A passion shaped in mud

Workers working with clay inside a  two-storeyed house under construction at Ramakkalmedu in Idukki district.

Workers working with clay inside a two-storeyed house under construction at Ramakkalmedu in Idukki district. | Photo Credit: Giji K. Raman

Can a two-storeyed house constructed with mud last as long as a concrete structure would? Can it withstand attack of termites, ants or other insects?

If made using scientifically proven methods, have no second thoughts, says Mathews George, whose two-storeyed mud house is nearing completion at Ramakkalmedu in Karunapuram village. Also a bonus is the savings one can make on the money spent on cement and steel, he says.

Mr George's dream house, to be ready for living in a few months, is taking shape in a plot that also has organic crops of cardomom, plantain, pepper, and other crops. The farming venture was the Chennai-born's scheme of action when he left a lucrative job at an international bank to live in the lap of nature.

Several techniques are now involved in the construction of a mud house, Mr. George says. The most viable one is to use locally available materials. It is time-tested as well with tribespeople for long using bamboo or sticks frames plastered with earth to build their houses. The structure resisted climate vagaries, the advantage being the insides of the houses are insulated from the severity of the heat outside. Soon, its cost-effectiveness and living conditions made the technique a favourite alternative to cement houses.

However, even though the cost of mud houses is cheaper than that of concrete houses, the labour cost is high. This is because the mud has to be made into a ball and some expertise is needed to mix it faultlessly with straw and lime dust.

One of the main techniques in mud-house building is the Cob technique in which the dough of mud is moulded into balls, placed side by side, and then layered to the wall. It can be used to make curved halls and can add sculpted features.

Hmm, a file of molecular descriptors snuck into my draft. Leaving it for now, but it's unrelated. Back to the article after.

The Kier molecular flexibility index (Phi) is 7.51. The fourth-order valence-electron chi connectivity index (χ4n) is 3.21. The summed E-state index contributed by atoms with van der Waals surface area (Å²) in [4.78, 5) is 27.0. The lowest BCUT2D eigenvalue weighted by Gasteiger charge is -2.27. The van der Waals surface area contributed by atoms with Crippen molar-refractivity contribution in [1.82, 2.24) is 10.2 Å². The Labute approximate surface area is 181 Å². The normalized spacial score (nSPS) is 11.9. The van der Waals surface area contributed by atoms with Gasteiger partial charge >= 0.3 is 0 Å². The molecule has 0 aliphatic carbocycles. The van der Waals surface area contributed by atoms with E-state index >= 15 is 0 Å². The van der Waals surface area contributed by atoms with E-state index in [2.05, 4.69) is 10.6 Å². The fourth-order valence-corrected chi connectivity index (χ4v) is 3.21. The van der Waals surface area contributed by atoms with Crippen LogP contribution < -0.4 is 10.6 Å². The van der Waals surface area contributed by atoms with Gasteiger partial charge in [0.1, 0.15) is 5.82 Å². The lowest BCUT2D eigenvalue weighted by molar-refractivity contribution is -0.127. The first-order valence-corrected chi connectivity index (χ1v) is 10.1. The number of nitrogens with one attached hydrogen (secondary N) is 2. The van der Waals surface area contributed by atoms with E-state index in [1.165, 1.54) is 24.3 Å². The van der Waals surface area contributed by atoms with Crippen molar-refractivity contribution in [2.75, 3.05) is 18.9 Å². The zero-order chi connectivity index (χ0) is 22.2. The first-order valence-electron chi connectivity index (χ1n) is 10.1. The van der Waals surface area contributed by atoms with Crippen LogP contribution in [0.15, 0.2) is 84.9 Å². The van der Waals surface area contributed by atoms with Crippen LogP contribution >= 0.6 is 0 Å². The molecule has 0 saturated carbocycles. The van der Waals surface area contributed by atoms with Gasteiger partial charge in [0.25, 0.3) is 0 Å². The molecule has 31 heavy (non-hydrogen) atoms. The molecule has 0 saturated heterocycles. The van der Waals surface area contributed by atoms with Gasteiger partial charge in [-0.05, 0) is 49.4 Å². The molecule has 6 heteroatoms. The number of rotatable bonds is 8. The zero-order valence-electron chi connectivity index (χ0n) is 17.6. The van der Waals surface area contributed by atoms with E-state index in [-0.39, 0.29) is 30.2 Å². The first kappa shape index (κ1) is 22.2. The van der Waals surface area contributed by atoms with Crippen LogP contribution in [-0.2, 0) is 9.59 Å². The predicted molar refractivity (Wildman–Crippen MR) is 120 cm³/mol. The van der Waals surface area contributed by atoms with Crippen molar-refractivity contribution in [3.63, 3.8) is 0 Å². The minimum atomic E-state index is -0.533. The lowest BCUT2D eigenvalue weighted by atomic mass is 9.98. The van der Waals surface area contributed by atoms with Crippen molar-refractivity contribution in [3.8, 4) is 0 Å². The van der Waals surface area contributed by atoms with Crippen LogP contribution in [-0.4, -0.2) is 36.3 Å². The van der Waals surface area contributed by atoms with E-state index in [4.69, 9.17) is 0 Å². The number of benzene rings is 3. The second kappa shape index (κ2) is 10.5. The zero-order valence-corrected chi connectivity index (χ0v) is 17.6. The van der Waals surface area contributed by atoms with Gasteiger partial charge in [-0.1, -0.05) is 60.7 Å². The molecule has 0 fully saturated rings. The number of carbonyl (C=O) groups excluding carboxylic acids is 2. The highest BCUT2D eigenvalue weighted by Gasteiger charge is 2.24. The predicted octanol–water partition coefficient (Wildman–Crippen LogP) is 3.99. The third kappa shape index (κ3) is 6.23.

Another one is the Rammed earth technique in which mud is filled between two parallel planks that are then removed. There is also the Adobe method where the mud is squeezed in a mould to form blocks that are then dried under the sun, and used in the same way burnt bricks are used in a concrete structure.

Then comes the Wattle and Daub technique in which a framed structure is made of bamboo or wood and then covered with mud.

Of these techniques, Mr. George followed the Cob method. It allowed him to afford a concrete roofing to make the structure multi-storeyed.

According to Thrissur-based architect Sreenivasan, mud houses present options that allow the best use of available space. The consultant says even if the cracks develop on the wall, it can be filled with the same material without affecting the structure. Finally, a good polish would make a finished mud house better to live in than a concrete house.

Mr. George feels his example would encourage many to follow suit, with rising mercury levels and climate changes turning more and more people towards nature friendliness. One of his friends, Neha Bhalla, is already constructing one at Rajakumari.

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Printable version | Jul 4, 2022 9:47:41 pm |